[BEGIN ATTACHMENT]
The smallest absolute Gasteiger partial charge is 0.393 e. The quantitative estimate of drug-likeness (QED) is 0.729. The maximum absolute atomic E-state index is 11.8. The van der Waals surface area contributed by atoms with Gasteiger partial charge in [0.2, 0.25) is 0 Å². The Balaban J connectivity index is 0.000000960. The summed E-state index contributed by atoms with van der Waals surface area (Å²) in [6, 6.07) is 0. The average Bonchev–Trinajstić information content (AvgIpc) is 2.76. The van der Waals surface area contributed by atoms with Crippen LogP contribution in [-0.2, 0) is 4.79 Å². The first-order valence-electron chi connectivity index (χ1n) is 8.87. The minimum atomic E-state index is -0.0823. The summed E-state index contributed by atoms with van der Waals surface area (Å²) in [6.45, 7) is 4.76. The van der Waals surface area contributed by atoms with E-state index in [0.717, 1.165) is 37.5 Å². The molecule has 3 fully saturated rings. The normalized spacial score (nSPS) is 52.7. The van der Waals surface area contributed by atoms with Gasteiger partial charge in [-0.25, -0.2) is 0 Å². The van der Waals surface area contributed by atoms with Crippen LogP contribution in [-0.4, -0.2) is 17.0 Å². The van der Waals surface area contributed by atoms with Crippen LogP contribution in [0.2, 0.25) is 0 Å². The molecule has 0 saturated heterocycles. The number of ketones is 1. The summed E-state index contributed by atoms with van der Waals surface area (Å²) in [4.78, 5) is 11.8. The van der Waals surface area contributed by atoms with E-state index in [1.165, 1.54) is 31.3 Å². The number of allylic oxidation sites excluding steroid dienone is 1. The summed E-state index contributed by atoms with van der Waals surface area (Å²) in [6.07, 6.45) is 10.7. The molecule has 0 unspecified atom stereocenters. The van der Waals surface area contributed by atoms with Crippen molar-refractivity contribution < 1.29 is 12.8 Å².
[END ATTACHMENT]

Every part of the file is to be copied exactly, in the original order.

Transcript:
The smallest absolute Gasteiger partial charge is 0.393 e. The quantitative estimate of drug-likeness (QED) is 0.729. The maximum absolute atomic E-state index is 11.8. The van der Waals surface area contributed by atoms with Gasteiger partial charge in [0.2, 0.25) is 0 Å². The Balaban J connectivity index is 0.000000960. The summed E-state index contributed by atoms with van der Waals surface area (Å²) in [6, 6.07) is 0. The average Bonchev–Trinajstić information content (AvgIpc) is 2.76. The van der Waals surface area contributed by atoms with Crippen LogP contribution in [-0.2, 0) is 4.79 Å². The first-order valence-electron chi connectivity index (χ1n) is 8.87. The minimum atomic E-state index is -0.0823. The summed E-state index contributed by atoms with van der Waals surface area (Å²) in [6.45, 7) is 4.76. The van der Waals surface area contributed by atoms with E-state index in [0.717, 1.165) is 37.5 Å². The molecule has 3 fully saturated rings. The normalized spacial score (nSPS) is 52.7. The van der Waals surface area contributed by atoms with Gasteiger partial charge in [-0.25, -0.2) is 0 Å². The van der Waals surface area contributed by atoms with Crippen LogP contribution in [-0.4, -0.2) is 17.0 Å². The van der Waals surface area contributed by atoms with Crippen LogP contribution in [0.2, 0.25) is 0 Å². The molecule has 0 saturated heterocycles. The number of ketones is 1. The summed E-state index contributed by atoms with van der Waals surface area (Å²) in [4.78, 5) is 11.8. The van der Waals surface area contributed by atoms with E-state index in [1.165, 1.54) is 31.3 Å². The number of allylic oxidation sites excluding steroid dienone is 1. The summed E-state index contributed by atoms with van der Waals surface area (Å²) in [6.07, 6.45) is 10.7. The molecule has 0 unspecified atom stereocenters. The van der Waals surface area contributed by atoms with Crippen molar-refractivity contribution < 1.29 is 12.8 Å².